Rosaria Rita Canale and Rita De Siano discuss the importance of research into Sustainable Tourism and how it can be impactful on policy and future practices. Throughout the blog, they takes us through the importance of sustainable tourism research in achieving SDG 8, their own sustainable tourism research, and how individuals and companies can have a role in shaping and facilitating sustainable tourism in the future.
The tourism-growth nexus, when observed from a pure national accounts’ perspective, is considered unequivocally positive. The increase in aggregate demand is supposed to induce an increase of production both for the tourist and interconnected sectors. Furthermore, when looking at the external balance, the inflow of currency deriving from international arrivals is said to generate additional resources to be invested in domestic physical capital with positive direct and indirect effects on employment. However, in order to reconcile the expansion of tourism and the supposed increase of employment with sustainable growth several and controversial aspects need to be reconciled. The most important are those connected to the well-being needs of the local population, such as the quality of jobs created, the distribution of income, the social cohesion, the cultural identity, the mobility and especially environmental protection. Low quality of jobs and unequal distribution of income generated by unbalanced expansion of tourism exacerbates social conflict and calls into question the very premises for production. On contrary, a responsible and effective tourism management uses local resources with the objective of guaranteeing greater social cohesion and openness to alternative scenarios of societal development. It promotes the attitude of a territory to build up its own identity also through contamination between cultures. Furthermore, the tourist sector can contribute to the economic expansion if the environmental and cultural heritage assets are at least preserved through time. This implies that the objective of maximizing economic results should be accompanied by active local policy interventions preventing progressive degradation of resources.
In search for a comprehensive perspective our research aims at investigating the long-run co-movement between tourists' arrivals and GDP per capita growth, with the idea of combining studies related to tourism evolution and economic growth with those focusing on the connection between tourism expansion and environmental degradation to assess to what extent it may have positive effects on growth and employment. At the centre stage of our research, there is a novel index – called Tourist territorial pressure (TTP) – obtained dividing the number of thousand arrivals in each territory by the population per square kilometre. It allows including social, economic, and physical aspects of an increasing inflow of tourists and provides a more effective measure of the territorial congestion, through the combined consideration of both the dimension of the territory and the number of people living there. The advantage of this novel indicator is its capacity to detect the natural vocation of the territories, distinguishing between those relying on environmental “gifts”, and therefore characterized by a lower population density and those endowed with more cultural and archaeological resources provided by the intense past and present population settlements. This distinction also defines the attitude of residents to welcoming tourists and deriving income from directly and indirectly connected activities. It captures the complex phenomenon of interaction between tourism flows, the territory, and its contribution to per capita growth. Using this index, we found that the objective of the expansion of the tourism sector aimed at a sustainable growth should be pursued reconciling the ability to produce income, increase employment and to ensure a good quality of life as the incorrect and excessive exploitation of environment and territory can compromise the enhancement of economic results. This perspective can be applied both to advanced economies and developing countries as it refers to local population and the dimension of the territory to evaluate the sustainability of economic results.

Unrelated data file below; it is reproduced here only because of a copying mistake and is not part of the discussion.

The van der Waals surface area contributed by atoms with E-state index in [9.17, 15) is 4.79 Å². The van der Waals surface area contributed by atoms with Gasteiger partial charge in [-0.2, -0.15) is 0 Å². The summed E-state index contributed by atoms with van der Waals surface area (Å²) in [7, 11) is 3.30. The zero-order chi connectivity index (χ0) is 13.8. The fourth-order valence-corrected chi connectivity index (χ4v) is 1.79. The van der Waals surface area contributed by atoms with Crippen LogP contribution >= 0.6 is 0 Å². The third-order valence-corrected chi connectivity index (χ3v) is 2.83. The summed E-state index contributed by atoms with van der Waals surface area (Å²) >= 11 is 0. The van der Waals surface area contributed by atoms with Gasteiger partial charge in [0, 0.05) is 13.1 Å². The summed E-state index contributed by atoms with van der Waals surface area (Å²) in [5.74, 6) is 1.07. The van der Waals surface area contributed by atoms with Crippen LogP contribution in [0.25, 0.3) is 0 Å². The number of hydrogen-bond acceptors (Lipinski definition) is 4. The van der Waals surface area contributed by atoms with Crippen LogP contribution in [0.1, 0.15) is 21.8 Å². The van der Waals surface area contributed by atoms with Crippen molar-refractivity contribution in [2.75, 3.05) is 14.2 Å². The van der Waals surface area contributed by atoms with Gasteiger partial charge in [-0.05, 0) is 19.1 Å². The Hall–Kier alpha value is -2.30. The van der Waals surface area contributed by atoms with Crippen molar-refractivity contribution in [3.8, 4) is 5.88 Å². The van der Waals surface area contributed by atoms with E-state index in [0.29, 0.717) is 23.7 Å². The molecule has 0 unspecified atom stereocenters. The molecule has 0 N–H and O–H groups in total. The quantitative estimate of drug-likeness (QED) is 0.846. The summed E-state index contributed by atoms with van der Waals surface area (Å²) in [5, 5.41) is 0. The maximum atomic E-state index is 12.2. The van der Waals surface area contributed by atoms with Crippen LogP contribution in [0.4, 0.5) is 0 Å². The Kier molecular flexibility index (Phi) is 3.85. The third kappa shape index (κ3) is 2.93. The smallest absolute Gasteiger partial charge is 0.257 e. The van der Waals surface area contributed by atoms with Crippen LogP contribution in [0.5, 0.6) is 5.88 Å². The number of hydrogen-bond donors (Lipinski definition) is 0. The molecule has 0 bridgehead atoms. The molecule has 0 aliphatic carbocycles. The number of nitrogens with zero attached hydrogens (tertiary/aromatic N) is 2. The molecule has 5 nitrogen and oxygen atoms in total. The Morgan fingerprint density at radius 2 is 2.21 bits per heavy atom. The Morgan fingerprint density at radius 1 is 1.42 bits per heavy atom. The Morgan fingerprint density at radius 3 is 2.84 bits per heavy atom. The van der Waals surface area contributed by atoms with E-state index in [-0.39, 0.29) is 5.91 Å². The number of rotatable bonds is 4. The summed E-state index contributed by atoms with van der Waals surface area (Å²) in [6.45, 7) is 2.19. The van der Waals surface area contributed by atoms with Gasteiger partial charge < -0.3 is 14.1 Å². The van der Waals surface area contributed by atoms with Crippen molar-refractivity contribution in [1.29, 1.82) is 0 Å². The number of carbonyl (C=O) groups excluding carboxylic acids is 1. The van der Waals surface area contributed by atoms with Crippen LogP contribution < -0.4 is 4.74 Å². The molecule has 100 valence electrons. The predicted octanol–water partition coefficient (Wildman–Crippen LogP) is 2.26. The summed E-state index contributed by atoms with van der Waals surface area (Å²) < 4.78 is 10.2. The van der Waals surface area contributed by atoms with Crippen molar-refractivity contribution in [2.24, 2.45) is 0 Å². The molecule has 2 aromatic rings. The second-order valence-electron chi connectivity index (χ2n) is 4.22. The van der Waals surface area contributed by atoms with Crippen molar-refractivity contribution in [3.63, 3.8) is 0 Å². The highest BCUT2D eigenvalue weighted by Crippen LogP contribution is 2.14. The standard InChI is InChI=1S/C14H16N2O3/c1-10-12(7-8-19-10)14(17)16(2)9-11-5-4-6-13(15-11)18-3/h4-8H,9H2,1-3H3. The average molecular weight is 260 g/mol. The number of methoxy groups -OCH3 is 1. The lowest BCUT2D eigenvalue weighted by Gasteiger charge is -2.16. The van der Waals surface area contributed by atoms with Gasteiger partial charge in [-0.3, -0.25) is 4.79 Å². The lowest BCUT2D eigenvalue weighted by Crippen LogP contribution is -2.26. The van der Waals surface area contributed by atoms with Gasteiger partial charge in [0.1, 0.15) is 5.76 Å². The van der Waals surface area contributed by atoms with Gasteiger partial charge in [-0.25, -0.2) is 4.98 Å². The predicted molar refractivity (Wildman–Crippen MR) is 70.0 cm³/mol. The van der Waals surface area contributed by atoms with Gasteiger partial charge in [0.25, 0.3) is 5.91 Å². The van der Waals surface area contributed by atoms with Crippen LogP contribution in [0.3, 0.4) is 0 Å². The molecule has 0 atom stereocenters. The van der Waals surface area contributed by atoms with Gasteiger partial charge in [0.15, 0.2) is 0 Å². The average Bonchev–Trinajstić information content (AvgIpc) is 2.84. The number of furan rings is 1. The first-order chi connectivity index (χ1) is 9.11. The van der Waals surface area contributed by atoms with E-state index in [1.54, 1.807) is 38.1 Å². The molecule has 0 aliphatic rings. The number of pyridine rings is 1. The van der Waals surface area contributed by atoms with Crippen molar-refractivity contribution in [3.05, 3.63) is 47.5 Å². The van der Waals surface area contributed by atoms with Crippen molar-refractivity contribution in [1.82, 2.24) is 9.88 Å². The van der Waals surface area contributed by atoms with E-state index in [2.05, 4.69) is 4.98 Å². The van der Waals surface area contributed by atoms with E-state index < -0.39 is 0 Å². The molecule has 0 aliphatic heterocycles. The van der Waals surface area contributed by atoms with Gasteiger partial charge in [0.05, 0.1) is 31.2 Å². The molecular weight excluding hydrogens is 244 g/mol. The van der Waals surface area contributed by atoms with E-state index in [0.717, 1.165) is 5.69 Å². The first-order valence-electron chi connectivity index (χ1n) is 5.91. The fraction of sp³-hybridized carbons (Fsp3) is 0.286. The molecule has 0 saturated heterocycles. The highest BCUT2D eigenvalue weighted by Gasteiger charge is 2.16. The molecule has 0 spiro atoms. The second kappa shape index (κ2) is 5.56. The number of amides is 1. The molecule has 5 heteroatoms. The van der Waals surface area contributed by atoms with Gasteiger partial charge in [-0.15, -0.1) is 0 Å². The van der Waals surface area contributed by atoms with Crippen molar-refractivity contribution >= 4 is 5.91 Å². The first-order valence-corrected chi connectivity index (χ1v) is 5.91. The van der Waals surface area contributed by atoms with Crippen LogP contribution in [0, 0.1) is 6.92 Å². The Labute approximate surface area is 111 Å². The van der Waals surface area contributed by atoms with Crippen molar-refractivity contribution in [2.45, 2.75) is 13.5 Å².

This careful management of tourism increase should involve all the stakeholders through a committed participation to better manage or avoid congestion by a careful planning of arrivals with the aim of preserving and even strengthening local communities, while satisfying and ensuring a great experience for tourists and sustainability for the destination. Furthermore, to account not only for the benefits but also for the downsides of an increasing tourism inflow to the point unsustainability – meant as a comprehensive concept including low-quality jobs, unequal distribution, environmental degradation etc. - policy makers should take into account that there is a limit above which the territory cannot afford the excessive inflow of arrivals. Therefore, to enjoy the benefits of increasing tourism demand, it is necessary to account for both the physical limit imposed by the territory and the social, environmental and economic interactions between tourists and the local population.
Under this respect academics and universities cover a very central role as they have a two-fold task:
Browse the Working Towards Sustainable Tourism campaign for more content on this key area of SDG 8.
Rosaria Rita Canale is a professor in Economic Policy and coordinator of the Phd programme in Economics Management and Accounting for the Department of Business and Economics at the University of Naples "Parthenope".
Rita De Siano is Associate Professor of Economic Policy at the University of Naples "Parthenope".